Horrific Raffle Proposed for Largest Wolf Killed
written by Lorin Lindner, PhD, MPH to be submitted to the Vancouver Sun
In a recent article printed in the Vancouver Sun, a contest is being pushed by local gun clubs which rewards contestants who kill the largest wolf – and a booby prize for the smallest wolf killed. The plan to kill the largest of any species is a “final solution”-style proposal that effects a species’ entire ecological and social role. First, there will be adolescent and juvenile individuals in packs left without proper role models – and just as with humans without proper adult supervision – youth are not experienced enough to properly carry the social structure on their backs.
Second, creating a competition of this nature further promotes the myth and misunderstanding that the “big bad wolf” is dangerous and threatening to humans while the facts show that there has been only one recorded incident of a wolf killing a human in North America – and it is unclear as to whether or not that animal was a wolf or a wolfdog.
Third, this wolf “hunt” is a carnival-like free-for-all that teaches children and adolescents to have fun by killing and falsely empowers those with the biggest guns to feel powerful by killing the largest “take” – albeit with the help of high powered rifles with scopes and lasers as well as aircraft, and deadly leghold traps (which has a much larger “incidental take” of other wildlife, birds and companion animals than it does wolves). Clearly, this is no well thought out management plan with sound conservation science behind it but instead is being carried out indiscriminately and run by contestants motivated by a finder’s fee and encouraged to go kill as many wolves as they like without any kind of monitoring or reporting.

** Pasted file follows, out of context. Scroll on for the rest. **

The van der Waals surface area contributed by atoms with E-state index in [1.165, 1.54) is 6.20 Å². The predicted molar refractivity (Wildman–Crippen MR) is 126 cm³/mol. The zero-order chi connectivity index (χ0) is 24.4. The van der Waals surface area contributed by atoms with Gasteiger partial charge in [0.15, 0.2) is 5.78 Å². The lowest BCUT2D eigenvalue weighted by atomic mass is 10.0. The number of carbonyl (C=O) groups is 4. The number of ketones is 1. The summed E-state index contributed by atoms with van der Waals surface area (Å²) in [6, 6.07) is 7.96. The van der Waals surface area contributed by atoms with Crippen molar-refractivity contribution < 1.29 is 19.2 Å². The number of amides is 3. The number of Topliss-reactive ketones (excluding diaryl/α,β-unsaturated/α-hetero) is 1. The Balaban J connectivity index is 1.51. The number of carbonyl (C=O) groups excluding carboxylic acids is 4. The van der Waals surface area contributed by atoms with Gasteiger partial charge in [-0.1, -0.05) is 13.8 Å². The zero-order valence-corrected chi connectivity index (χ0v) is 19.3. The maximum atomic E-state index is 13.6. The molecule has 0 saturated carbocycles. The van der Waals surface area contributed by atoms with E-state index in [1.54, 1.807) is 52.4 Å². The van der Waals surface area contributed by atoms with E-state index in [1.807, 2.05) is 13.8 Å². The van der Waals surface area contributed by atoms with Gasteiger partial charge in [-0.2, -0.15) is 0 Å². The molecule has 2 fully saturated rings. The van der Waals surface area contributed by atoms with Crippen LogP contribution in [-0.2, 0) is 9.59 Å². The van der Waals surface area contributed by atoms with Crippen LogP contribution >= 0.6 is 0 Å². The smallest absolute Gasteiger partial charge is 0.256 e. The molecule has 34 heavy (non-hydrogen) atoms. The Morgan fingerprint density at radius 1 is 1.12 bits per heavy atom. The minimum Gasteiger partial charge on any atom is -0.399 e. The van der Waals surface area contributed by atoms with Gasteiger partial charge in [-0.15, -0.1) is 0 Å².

Kevin Boon, general manager of the B.C. Cattlemen’s Association, has been noted as saying: “At what point did the wolf become the prize jewel where we can’t touch it and everything else is to be sacrificed because of it.”
However, the more accurate question is: At what point did cattle become the crown jewel that we can’t allow our natural predators to exist without creating an atmosphere of fear which allows them to be killed without accountability? Clearly the great majority of people would prefer to maintain this natural heritage and do not care to have them slaughtered for a prize.
The idea promoted by photographer John Marriott of Canmore, Alberta to urge a tourism boycott is something that might help discourage this kind of wild, wild west tomfoolery.
The information that these wolves yield is far more valuable in helping understand and resolve issues surrounding their proper management and conservation. The wolf has been persecuted and exploited by people with no knowledge of the effects of their actions on the species. Gun groups and local businesses have no business determining the management of this species. Conservation science should be what leads decisions regarding the long-term security and survival of the wolf – let us not promulgate a second extermination simply due to our fear and grandiosity.